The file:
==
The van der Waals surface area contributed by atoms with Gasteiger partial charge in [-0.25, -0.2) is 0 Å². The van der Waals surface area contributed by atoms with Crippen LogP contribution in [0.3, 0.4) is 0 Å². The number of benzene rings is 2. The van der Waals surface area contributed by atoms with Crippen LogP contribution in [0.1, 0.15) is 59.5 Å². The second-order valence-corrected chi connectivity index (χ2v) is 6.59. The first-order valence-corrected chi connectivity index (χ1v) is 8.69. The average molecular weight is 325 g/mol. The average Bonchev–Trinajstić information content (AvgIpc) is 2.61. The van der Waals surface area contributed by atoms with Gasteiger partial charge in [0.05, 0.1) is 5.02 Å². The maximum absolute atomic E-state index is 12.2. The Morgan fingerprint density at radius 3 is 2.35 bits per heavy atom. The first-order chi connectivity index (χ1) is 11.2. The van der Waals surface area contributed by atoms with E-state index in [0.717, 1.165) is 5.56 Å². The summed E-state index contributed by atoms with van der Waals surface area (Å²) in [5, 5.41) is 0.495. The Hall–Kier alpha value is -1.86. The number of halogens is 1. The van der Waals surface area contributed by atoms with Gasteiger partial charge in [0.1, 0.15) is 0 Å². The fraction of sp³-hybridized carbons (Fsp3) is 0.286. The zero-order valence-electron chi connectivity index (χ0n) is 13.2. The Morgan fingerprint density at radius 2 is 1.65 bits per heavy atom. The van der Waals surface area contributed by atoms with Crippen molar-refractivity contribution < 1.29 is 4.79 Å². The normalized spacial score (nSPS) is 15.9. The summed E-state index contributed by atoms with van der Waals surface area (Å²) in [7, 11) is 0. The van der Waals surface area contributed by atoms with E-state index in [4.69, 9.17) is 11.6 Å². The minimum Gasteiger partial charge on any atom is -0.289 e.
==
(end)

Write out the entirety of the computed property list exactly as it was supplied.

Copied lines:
The van der Waals surface area contributed by atoms with Gasteiger partial charge in [-0.25, -0.2) is 0 Å². The van der Waals surface area contributed by atoms with Crippen LogP contribution in [0.3, 0.4) is 0 Å². The number of benzene rings is 2. The van der Waals surface area contributed by atoms with Crippen LogP contribution in [0.1, 0.15) is 59.5 Å². The second-order valence-corrected chi connectivity index (χ2v) is 6.59. The first-order valence-corrected chi connectivity index (χ1v) is 8.69. The average molecular weight is 325 g/mol. The average Bonchev–Trinajstić information content (AvgIpc) is 2.61. The van der Waals surface area contributed by atoms with Gasteiger partial charge in [0.05, 0.1) is 5.02 Å². The maximum absolute atomic E-state index is 12.2. The Morgan fingerprint density at radius 3 is 2.35 bits per heavy atom. The first-order chi connectivity index (χ1) is 11.2. The van der Waals surface area contributed by atoms with E-state index in [0.717, 1.165) is 5.56 Å². The summed E-state index contributed by atoms with van der Waals surface area (Å²) in [5, 5.41) is 0.495. The Hall–Kier alpha value is -1.86. The number of halogens is 1. The van der Waals surface area contributed by atoms with Gasteiger partial charge in [0.1, 0.15) is 0 Å². The fraction of sp³-hybridized carbons (Fsp3) is 0.286. The zero-order valence-electron chi connectivity index (χ0n) is 13.2. The Morgan fingerprint density at radius 2 is 1.65 bits per heavy atom. The van der Waals surface area contributed by atoms with Crippen molar-refractivity contribution < 1.29 is 4.79 Å². The normalized spacial score (nSPS) is 15.9. The summed E-state index contributed by atoms with van der Waals surface area (Å²) in [7, 11) is 0. The van der Waals surface area contributed by atoms with E-state index in [4.69, 9.17) is 11.6 Å². The minimum Gasteiger partial charge on any atom is -0.289 e.